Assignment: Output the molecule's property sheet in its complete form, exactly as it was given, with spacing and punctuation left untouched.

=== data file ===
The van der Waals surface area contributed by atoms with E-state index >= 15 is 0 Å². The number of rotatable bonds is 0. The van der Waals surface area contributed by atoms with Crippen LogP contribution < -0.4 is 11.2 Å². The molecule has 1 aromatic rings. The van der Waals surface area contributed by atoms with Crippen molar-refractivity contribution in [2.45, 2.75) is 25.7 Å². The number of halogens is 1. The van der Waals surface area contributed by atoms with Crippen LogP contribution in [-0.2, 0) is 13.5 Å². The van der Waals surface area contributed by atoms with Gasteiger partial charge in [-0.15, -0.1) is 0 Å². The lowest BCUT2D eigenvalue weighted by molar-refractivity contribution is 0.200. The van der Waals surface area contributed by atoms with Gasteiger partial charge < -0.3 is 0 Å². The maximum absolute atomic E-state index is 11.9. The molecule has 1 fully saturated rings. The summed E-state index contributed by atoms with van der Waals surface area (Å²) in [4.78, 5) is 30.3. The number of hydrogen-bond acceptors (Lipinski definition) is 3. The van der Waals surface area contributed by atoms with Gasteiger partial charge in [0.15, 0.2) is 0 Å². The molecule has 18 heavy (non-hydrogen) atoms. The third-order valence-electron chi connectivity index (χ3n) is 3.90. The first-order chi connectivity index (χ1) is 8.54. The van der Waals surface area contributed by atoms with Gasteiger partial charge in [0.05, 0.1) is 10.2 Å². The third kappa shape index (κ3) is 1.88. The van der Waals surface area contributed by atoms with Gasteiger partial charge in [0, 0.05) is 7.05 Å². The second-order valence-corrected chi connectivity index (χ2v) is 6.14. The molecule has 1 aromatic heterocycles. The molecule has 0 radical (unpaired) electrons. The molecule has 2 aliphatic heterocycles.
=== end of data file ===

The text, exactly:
The van der Waals surface area contributed by atoms with E-state index >= 15 is 0 Å². The number of rotatable bonds is 0. The van der Waals surface area contributed by atoms with Crippen LogP contribution < -0.4 is 11.2 Å². The molecule has 1 aromatic rings. The van der Waals surface area contributed by atoms with Crippen molar-refractivity contribution in [2.45, 2.75) is 25.7 Å². The number of halogens is 1. The van der Waals surface area contributed by atoms with Crippen LogP contribution in [-0.2, 0) is 13.5 Å². The van der Waals surface area contributed by atoms with Gasteiger partial charge in [-0.15, -0.1) is 0 Å². The lowest BCUT2D eigenvalue weighted by molar-refractivity contribution is 0.200. The van der Waals surface area contributed by atoms with Gasteiger partial charge < -0.3 is 0 Å². The maximum absolute atomic E-state index is 11.9. The molecule has 1 fully saturated rings. The summed E-state index contributed by atoms with van der Waals surface area (Å²) in [4.78, 5) is 30.3. The number of hydrogen-bond acceptors (Lipinski definition) is 3. The van der Waals surface area contributed by atoms with Gasteiger partial charge in [0.15, 0.2) is 0 Å². The molecule has 18 heavy (non-hydrogen) atoms. The third-order valence-electron chi connectivity index (χ3n) is 3.90. The first-order chi connectivity index (χ1) is 8.54. The van der Waals surface area contributed by atoms with Gasteiger partial charge in [0.05, 0.1) is 10.2 Å². The third kappa shape index (κ3) is 1.88. The van der Waals surface area contributed by atoms with Gasteiger partial charge in [0, 0.05) is 7.05 Å². The second-order valence-corrected chi connectivity index (χ2v) is 6.14. The molecule has 1 aromatic heterocycles. The molecule has 0 radical (unpaired) electrons. The molecule has 2 aliphatic heterocycles.